The Israeli government repeatedly has said it would refuse to accept a U.N. observer force. Deputy Foreign Minister Binyamin Netanyahu, who led the Israeli delegation here, reiterated that stand today, saying, "It requires the consent of all the parties, and we will not give that consent."

A resolution is expected to emerge after private diplomatic contacts during the next week or longer at U.N. headquarters in New York, U.N. officials said.

The Security Council convened here for two days to hear Arafat, whose ability to travel to New York was thrown into doubt by U.S. reluctance to issue him a visa.

In his address, Arafat also urged the Security Council to order Israel to stop new settlements in the occupied territories and "particularly in Arab Jerusalem." He called on Secretary General Javier Perez de Cuellar to name a special permanent envoy to promote Middle East peace and urged the Security Council to convene another special session to prepare for an international peace conference and "start adopting the necessary preparations" for imposing sanctions on Israel.

"It was not the insanity of an individual or his derangement, as the Israeli officials have claimed, that was responsible for the massacre of Black Sunday," he asserted. "The primary responsibility falls on the insanity and derangement of the whole system."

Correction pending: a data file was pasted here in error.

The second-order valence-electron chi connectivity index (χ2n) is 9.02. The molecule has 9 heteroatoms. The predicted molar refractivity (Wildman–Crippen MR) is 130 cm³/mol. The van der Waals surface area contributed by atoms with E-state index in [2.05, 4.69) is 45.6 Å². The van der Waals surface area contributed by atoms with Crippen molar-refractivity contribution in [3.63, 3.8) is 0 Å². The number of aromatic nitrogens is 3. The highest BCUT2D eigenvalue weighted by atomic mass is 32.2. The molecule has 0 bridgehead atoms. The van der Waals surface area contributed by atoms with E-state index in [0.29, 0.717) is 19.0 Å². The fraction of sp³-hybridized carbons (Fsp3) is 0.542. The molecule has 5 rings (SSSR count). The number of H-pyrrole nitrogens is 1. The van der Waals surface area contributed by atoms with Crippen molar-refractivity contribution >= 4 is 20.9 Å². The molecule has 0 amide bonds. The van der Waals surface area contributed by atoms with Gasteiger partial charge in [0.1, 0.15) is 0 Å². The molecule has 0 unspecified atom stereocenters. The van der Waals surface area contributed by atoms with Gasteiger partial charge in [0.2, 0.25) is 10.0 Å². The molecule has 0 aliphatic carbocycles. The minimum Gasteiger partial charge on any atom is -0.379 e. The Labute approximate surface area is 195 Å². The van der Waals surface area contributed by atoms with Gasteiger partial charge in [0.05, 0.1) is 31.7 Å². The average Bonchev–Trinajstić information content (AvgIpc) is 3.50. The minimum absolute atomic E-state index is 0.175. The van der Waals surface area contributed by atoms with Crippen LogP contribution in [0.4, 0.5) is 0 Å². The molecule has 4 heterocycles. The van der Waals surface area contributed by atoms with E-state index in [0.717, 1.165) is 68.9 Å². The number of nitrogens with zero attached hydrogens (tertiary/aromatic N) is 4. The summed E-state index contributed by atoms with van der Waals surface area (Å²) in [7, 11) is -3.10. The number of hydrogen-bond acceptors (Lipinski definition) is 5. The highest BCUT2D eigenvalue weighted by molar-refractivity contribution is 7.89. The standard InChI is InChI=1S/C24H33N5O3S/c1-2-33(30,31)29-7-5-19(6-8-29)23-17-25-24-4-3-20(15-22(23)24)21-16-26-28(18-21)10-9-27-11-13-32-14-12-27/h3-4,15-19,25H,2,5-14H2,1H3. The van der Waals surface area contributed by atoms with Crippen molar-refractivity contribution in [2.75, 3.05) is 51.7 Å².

Arafat's address came on the eve of an Arab summit conference, to begin Monday in Baghdad, Iraq. The Bush administration has sought a moderate outcome in that summit, arguing that extreme stands by Israel or Arab nations make movement toward peace talks more difficult.

Arafat called for dispatching a U.N. force to protect Palestinian lives and property "with the purpose of ending completely the Israeli occupation of Palestinian land." He also urged extending deployment of the U.N. Truce Supervisory Organization monitoring the truce accord after the 1948 Arab-Israeli war.

The Bush administration's willingness to consider a U.N. investigating team was viewed as an advance for Arafat and an indication of irritation within the U.S. government at Israeli tactics against Palestinian demonstrations and Prime Minister Yitzhak Shamir's refusal to accept U.S. proposals for peace talks.

A possible compromise was suggested by a statement by Netanyahu, the Israeli delegation leader. Netanyahu said that Israel in the past has accepted individual fact-finders named by the U.N. secretary general and would consider further suggestions along this line on a case-by-case basis.

Clovis Maksoud, the Arab League representative to the United Nations, insisted, however, that the PLO and its Arab supporters sought broader action. "The one point where there might be a difference between us and the American administration is that we want an ongoing operation that is capable of monitoring the occupation and the violations of the Israeli occupation authority," he said.